The graphic novel is a fairly new literary medium that has been taking the world by storm. They’re fun, quick-reads that everyone enjoys no matter their age or preferred genre of literature. Graphic novels are unique in terms of the way they explore serious morals through illustrations. But where exactly did it come from? And are traditional graphic novels being overshadowed by digital graphic novels? Here’s everything you need to know about the origin of the beloved graphic novel.
Where Did the Graphic Novel Come From?
The graphic novel — which is a phrase that was originally coined by fan historian Richard Kyle in 1964 — is thought to have really come up in the late 1970s. While it is difficult to pinpoint exactly when graphic novels began, Will Eisner’s A Contract with God and Other Tenement Stories is thought to be the first graphic novel and one of the most important early examples of its kind, which debuted in 1978.
Eisner’s work set a precedent for more sophisticated work in the graphic novel space, and this led to more influential work. The continuation of the term “graphic novel” and the insistence on differentiation from comics is thought of as a potential marketing ploy to insinuate mature content and themes.
When did Graphic Novels Become Popular?
A few years after Eisner’s smash hit, a big boom followed in the graphic novel industry throughout the 1980s. Frank Miller’s The Dark Knight Returns (1986), Alan Moore’s Watchmen (1986–87), and the Pulitzer Prize-winning Maus (1980–86) by Art Spiegelman were put on a major pedestal by mainstream media with urges that they were astutely different from anything that had ever hit the literary market; including children’s comics that mainly focused on superheroes and otherworldly beings.
Watchmen and Maus took inspiration from comics of years past and actually began as short-form comic strips in newspapers and magazines. So, other than the artistic style and the mass media attention that these graphic novels garnered, they didn’t actually bring anything astoundingly new to the table. What was so innovative about these works was that the graphic novels of the 80s saw a mature degree of control over many aesthetic decisions that go into creating the art form, such as the formatting, panel transitions, and overall layout to achieve more narrative and literary effects.
Graphic Novels in the Digital Age
The turn of the 21st century is marked as the golden age of graphic novels. Outstanding work such as Smile, Gender Queer, Heartstopper, and My Friend Dahmer have all been released within the past few decades and have set a new precedent for the graphic novel landscape. Even novels such as Smile that are intended for young readers demonstrate strong themes such as the overall growing pains and the transition from child to adolescent.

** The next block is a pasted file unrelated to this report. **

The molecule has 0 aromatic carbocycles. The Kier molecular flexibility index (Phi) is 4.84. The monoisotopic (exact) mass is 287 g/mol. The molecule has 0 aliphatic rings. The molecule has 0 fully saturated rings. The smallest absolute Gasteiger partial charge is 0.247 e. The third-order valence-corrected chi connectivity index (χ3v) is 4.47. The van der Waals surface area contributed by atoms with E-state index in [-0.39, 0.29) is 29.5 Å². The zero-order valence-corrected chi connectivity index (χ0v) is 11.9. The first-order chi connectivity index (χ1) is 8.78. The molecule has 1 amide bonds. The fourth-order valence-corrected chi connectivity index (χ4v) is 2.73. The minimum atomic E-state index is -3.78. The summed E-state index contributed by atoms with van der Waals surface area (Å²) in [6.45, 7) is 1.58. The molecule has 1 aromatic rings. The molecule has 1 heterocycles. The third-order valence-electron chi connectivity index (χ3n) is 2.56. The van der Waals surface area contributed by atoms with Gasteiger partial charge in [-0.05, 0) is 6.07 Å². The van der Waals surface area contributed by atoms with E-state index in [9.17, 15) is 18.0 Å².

Many graphic novels from the past few decades have been turned into major productions with Netflix and Hulu, which draws attention to the artistic medium as a whole. Adapting graphic novels instead of what production companies most regularly pick up (general fiction, romance, and thrillers) is always fun and interesting because viewers can watch their favorite illustrations come to life as opposed to literature, where everything is left to the imagination.
Graphic Novels vs. Webtoons
However, the traditional graphic novel that we know has actually been rivaled by the rise in webcomics. With a rise in web publishing and apps like WebToon, webcomics — which favor shorter narratives much like its cousin, the traditional comic book — encourage a return to serialization and short-form content, this time through the internet rather than through the pages of a comic book. Even though webcomics have made becoming a published illustrator more accessible, it tends to have a negative effect on the alternative, which would be print graphic novels.
Webtoons are unique in the sense that anyone can publish their work to the platform and in any language they choose, thus giving creative freedom to many graphic designers, artists, and illustrators and uniting the graphic novel community across the globe. However, even though digital graphic novels have risen in popularity (especially during the pandemic), they have not entirely replaced print graphic novels. In fact, in 2021, print graphic novel sales were estimated at about $1.47 billion, whereas digital comics were estimated to be around $170 million.
Despite Webtoons almost being their medium and subgenre within the graphic novel space, many graphic novels are becoming so popular that they are being purchased and printed in graphic novel format. Beloved Webtoon’s such as Lore Olympus and Hooky have been printed into multi-volume graphic novels that have gone on to dominate the book charts. With Lore Olympus winning the Goodreads Choice award in 2021 for Best Graphic Novel and Comic, it seems only natural that the popular Webtoon set a precedent for future webcomics and that this is only the beginning of webcomics getting turned into print.
It’s plainly evident that the graphic novel has a very complex yet interesting history. Everyone should try to add some to their TBR, and you may be pleasantly surprised!
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